Monthly Archives: January 2008

The function of function words and functional categories

The function of function words and functional categories. By Marcel den Dikken and Christina M. Tortora. (Linguistik aktuell/Linguistics today 78.) Amsterdam: John Benjamins, 2005. Pp. 293. ISBN 9789027228024. $162 (Hb).

Reviewed by Asya Pereltsvaig, Stanford University

This volume is a collection of papers presented at the 19th Comparative Germanic Syntax Workshop, held at the Graduate Center of the City University of New York. The papers selected for this volume all address the question of the function of function words and functional categories. This is a brief outline of the contributions in the volume.


C. Jan-Wouter Zwart challenges the widely adopted hypothesis that morphological properties of functional heads (in this instance, on the left periphery) are responsible for whether a language does or does not exhibit verb second. Instead, he places verb second in the domain of narrow syntax and analyzes it as a positional dependency marking strategy. Verb second is also the topic of Ute Bohnacker’s article, which examines the second language acquisition of this phenomenon by Swedish learners of German.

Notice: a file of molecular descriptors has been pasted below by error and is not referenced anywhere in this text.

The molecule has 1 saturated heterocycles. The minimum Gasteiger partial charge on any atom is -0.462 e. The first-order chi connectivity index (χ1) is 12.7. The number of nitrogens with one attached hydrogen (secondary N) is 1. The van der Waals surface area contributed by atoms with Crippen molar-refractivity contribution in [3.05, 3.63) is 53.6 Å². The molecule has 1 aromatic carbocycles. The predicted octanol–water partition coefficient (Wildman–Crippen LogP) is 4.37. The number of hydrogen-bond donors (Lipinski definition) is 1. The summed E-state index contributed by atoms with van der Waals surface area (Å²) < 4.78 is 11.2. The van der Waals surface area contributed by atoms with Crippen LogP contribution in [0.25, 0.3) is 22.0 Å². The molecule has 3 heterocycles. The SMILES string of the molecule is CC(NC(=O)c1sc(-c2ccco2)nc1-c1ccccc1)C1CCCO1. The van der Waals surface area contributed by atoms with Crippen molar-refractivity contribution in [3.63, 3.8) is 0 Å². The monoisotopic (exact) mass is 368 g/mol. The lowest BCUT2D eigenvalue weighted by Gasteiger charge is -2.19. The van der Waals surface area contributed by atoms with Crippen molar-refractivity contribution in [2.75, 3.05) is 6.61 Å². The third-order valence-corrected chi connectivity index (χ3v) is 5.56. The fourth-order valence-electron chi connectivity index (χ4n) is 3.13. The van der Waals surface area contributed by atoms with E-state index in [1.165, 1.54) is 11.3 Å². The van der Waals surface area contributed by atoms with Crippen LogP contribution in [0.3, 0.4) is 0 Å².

The article by Josef Bayer, Tanja Schmid, and Markus Bader concentrates on the functional superstructure of embedded control infinities with zu, focusing on German (but discussing also Dutch and Bangla). They argue that while ‘extraposed’ zu-infinitives are CPs with a null functional head, ‘intraposed’ zu-infinitives that exhibit no clause-union properties cannot be taken to be null-headed CPs: they project no further than VP. The C-head once again plays an important role in the paper by Marc Richards and Theresa Biberauer, which concerns itself with the question of how best to explain the distribution of expletives in the Germanic languages. Their central hypothesis is that expletives may only be merged in the specifier positions of phase heads—C and v. The former introduces expletives such as German es, while the latter is the merge-site of English-type there-expletives. The contribution by Marika Lekakou is related in as much as she is concerned with the question of whether reflexive markers such as German sich and Dutch zich are argumental lexical categories or dummy functional categories (like the expletives). She argues that while German sich can be either an argument or what she calls a marker of valency reduction, Dutch zich is systematically an argument. The article by Guido Vanden Wyngaerd is concerned with constructions in English where the simple present is used episodically, namely sports commentaries and performatives. His central observation is that all such constructions denote an event of ‘very short duration’ (in contrast to languages like Dutch).